Guilt and Regret in Grief

Orestes Pursued by the Furies, by John Singer ...Image via WikipediaA reader writes: Since my mother died, there are so many things I feel guilty about. All of the times she asked me to do something for her and I put it off. All of the times I rolled my eyes when she couldn't do things for herself. She lived in our home for two years after a major heart attack. I took care of her up until the last two weeks, when I finally called in hospice to help. That was the best thing I ever did. They helped us get through the dying process. But the guilt I feel is driving me crazy. I feel like a horrible person, and I wish I could tell her how I feel. She was 90 when she died, and lived a good life, had many friends and she seemed to be happy up until the last few weeks, when she became too weak to do the things she enjoyed. I wasn't always there for her, as I also work full time. I don't quite know how to handle this guilt and I am very depressed. Has anyone else had these kinds of feelings?

My response: This feeling of guilt in the aftermath of significant loss is so common as to be universal. Much has been written about why we experience it and what we can do to cope with it. (See, for example, Grief and the Burden of Guilt.)

Some authors make the distinction between guilt and regret, noting that guilt is the feeling we have when our conscience is violated, while regret is the feeling of sadness that results when things don’t turn out the way we had hoped. Guilt implies that we are at fault for something we’ve done or failed to do; regret is a reflection of our humanness.

As imperfect human beings, we are limited in our capacities ~ after all, there is only so much anyone can do in the face of insurmountable odds. We cannot be held accountable for circumstances beyond our control or for consequences we cannot foresee. At some point we must forgive ourselves for our human imperfections.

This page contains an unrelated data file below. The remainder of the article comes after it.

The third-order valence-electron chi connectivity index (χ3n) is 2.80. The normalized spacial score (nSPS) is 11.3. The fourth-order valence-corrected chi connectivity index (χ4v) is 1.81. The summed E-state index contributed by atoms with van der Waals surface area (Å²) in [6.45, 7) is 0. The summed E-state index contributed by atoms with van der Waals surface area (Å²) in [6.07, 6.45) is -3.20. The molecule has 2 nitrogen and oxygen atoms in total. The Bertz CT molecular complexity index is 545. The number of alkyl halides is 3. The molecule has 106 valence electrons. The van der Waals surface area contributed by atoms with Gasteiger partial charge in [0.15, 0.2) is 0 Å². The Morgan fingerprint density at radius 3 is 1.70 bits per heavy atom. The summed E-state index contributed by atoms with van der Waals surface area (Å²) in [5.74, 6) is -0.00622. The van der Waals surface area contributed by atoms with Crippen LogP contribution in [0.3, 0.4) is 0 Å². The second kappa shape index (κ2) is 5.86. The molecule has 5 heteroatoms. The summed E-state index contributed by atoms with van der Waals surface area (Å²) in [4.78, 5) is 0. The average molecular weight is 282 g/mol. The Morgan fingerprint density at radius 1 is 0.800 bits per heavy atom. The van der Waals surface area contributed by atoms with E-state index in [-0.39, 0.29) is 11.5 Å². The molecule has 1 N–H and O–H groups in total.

In his beautiful book, A Grace Disguised: How the Soul Grows through Loss, author Jerry Sittser observes that, if we give in to those feelings of guilt and regret, we are in danger of what he calls the death of the spirit:

Many people are destroyed by loss because, learning what they could have been but failed to be, they choose to wallow in guilt and regret, to become bitter in spirit, or to fall into despair. While nothing they can do will reverse the loss, it is not true that there is nothing they can do to change. The difference between despair and hope, bitterness and forgiveness, hatred and love, and stagnation and vitality lies in the decisions we make about what to do in the face of regrets over an unchangeable and painful past. We cannot change the situation, but we can allow the situation to change us. We exacerbate our suffering needlessly when we allow one loss to lead to another. That causes gradual destruction of the soul. This destruction of the soul represents the tragedy of what I call the “second death,” and it can be a worse tragedy than the first. The death that comes through loss of spouse, children, parents, health, job, marriage, childhood, or any other kind is not the worst kind of death there is. Worse still is the death of the spirit, the death that comes through guilt, regret, bitterness, hatred, immorality, and despair. The first kind of death happens to us; the second kind of death happens in us. It is a death we bring upon ourselves if we refuse to be transformed by the first death [pp. 99-100].

See also Irene Kendig’s helpful article on the Open to Hope Web site, How to Release Regret.

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© by Marty Tousley, RN, MS, FT, DCC

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